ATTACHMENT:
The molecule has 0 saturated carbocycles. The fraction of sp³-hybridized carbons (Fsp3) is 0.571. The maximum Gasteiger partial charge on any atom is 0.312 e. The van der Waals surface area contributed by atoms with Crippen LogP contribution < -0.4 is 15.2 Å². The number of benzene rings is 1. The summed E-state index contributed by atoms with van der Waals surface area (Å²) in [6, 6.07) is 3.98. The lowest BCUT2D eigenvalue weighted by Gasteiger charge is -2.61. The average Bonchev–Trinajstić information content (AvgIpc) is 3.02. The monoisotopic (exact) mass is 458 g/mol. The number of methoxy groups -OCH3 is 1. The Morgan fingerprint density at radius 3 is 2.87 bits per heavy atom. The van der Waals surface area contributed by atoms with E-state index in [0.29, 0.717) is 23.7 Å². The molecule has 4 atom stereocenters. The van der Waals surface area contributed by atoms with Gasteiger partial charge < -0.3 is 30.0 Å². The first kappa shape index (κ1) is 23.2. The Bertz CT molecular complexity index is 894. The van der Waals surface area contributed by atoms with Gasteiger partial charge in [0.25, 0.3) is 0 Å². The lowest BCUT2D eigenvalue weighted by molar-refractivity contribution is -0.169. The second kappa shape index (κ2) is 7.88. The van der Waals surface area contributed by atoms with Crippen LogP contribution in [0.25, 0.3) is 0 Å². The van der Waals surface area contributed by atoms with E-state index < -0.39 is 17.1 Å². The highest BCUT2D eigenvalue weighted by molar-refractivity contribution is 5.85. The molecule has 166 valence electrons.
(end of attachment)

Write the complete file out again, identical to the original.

The molecule has 0 saturated carbocycles. The fraction of sp³-hybridized carbons (Fsp3) is 0.571. The maximum Gasteiger partial charge on any atom is 0.312 e. The van der Waals surface area contributed by atoms with Crippen LogP contribution < -0.4 is 15.2 Å². The number of benzene rings is 1. The summed E-state index contributed by atoms with van der Waals surface area (Å²) in [6, 6.07) is 3.98. The lowest BCUT2D eigenvalue weighted by Gasteiger charge is -2.61. The average Bonchev–Trinajstić information content (AvgIpc) is 3.02. The monoisotopic (exact) mass is 458 g/mol. The number of methoxy groups -OCH3 is 1. The Morgan fingerprint density at radius 3 is 2.87 bits per heavy atom. The van der Waals surface area contributed by atoms with E-state index in [0.29, 0.717) is 23.7 Å². The molecule has 4 atom stereocenters. The van der Waals surface area contributed by atoms with Gasteiger partial charge < -0.3 is 30.0 Å². The first kappa shape index (κ1) is 23.2. The Bertz CT molecular complexity index is 894. The van der Waals surface area contributed by atoms with Gasteiger partial charge in [0.25, 0.3) is 0 Å². The lowest BCUT2D eigenvalue weighted by molar-refractivity contribution is -0.169. The second kappa shape index (κ2) is 7.88. The van der Waals surface area contributed by atoms with Crippen LogP contribution in [0.25, 0.3) is 0 Å². The van der Waals surface area contributed by atoms with E-state index < -0.39 is 17.1 Å². The highest BCUT2D eigenvalue weighted by molar-refractivity contribution is 5.85. The molecule has 166 valence electrons.